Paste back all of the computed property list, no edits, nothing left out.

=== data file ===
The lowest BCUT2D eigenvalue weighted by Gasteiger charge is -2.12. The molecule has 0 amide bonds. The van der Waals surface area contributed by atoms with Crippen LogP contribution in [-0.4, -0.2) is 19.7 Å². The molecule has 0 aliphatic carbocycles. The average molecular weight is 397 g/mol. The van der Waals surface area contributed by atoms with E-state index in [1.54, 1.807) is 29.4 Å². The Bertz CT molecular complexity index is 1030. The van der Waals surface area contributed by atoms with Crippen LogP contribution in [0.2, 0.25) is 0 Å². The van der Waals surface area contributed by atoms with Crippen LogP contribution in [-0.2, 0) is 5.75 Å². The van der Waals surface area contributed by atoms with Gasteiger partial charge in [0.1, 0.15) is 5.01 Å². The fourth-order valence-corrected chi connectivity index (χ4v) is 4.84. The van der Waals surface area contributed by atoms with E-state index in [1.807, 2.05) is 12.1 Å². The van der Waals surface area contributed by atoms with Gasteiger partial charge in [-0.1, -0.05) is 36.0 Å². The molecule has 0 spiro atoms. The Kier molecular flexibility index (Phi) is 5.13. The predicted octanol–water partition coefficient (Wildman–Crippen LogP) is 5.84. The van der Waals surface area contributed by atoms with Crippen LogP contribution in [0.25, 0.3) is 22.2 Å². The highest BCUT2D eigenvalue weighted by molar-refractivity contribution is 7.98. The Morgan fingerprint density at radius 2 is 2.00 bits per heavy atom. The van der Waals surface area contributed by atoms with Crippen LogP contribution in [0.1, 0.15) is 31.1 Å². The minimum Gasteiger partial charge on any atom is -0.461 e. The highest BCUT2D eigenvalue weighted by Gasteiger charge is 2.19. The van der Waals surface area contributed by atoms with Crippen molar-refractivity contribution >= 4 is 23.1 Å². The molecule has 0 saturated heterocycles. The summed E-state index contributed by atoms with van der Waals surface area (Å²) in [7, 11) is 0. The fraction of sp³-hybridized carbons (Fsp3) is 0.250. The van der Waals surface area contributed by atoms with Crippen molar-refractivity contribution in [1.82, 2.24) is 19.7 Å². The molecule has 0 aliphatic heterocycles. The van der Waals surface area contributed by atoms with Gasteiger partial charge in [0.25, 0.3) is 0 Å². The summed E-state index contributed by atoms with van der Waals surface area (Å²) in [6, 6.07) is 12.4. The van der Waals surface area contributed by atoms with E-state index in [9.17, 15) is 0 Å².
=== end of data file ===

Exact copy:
The lowest BCUT2D eigenvalue weighted by Gasteiger charge is -2.12. The molecule has 0 amide bonds. The van der Waals surface area contributed by atoms with Crippen LogP contribution in [-0.4, -0.2) is 19.7 Å². The molecule has 0 aliphatic carbocycles. The average molecular weight is 397 g/mol. The van der Waals surface area contributed by atoms with E-state index in [1.54, 1.807) is 29.4 Å². The Bertz CT molecular complexity index is 1030. The van der Waals surface area contributed by atoms with Crippen LogP contribution in [0.2, 0.25) is 0 Å². The van der Waals surface area contributed by atoms with Crippen LogP contribution in [-0.2, 0) is 5.75 Å². The van der Waals surface area contributed by atoms with Gasteiger partial charge in [0.1, 0.15) is 5.01 Å². The fourth-order valence-corrected chi connectivity index (χ4v) is 4.84. The van der Waals surface area contributed by atoms with E-state index in [1.807, 2.05) is 12.1 Å². The van der Waals surface area contributed by atoms with Gasteiger partial charge in [-0.1, -0.05) is 36.0 Å². The molecule has 0 spiro atoms. The Kier molecular flexibility index (Phi) is 5.13. The predicted octanol–water partition coefficient (Wildman–Crippen LogP) is 5.84. The van der Waals surface area contributed by atoms with Crippen LogP contribution in [0.25, 0.3) is 22.2 Å². The highest BCUT2D eigenvalue weighted by molar-refractivity contribution is 7.98. The Morgan fingerprint density at radius 2 is 2.00 bits per heavy atom. The van der Waals surface area contributed by atoms with Crippen LogP contribution in [0.1, 0.15) is 31.1 Å². The minimum Gasteiger partial charge on any atom is -0.461 e. The highest BCUT2D eigenvalue weighted by Gasteiger charge is 2.19. The van der Waals surface area contributed by atoms with Crippen molar-refractivity contribution >= 4 is 23.1 Å². The molecule has 0 saturated heterocycles. The summed E-state index contributed by atoms with van der Waals surface area (Å²) in [7, 11) is 0. The fraction of sp³-hybridized carbons (Fsp3) is 0.250. The van der Waals surface area contributed by atoms with Crippen molar-refractivity contribution in [1.82, 2.24) is 19.7 Å². The molecule has 0 aliphatic heterocycles. The van der Waals surface area contributed by atoms with Gasteiger partial charge in [0.25, 0.3) is 0 Å². The summed E-state index contributed by atoms with van der Waals surface area (Å²) in [6, 6.07) is 12.4. The van der Waals surface area contributed by atoms with E-state index in [9.17, 15) is 0 Å².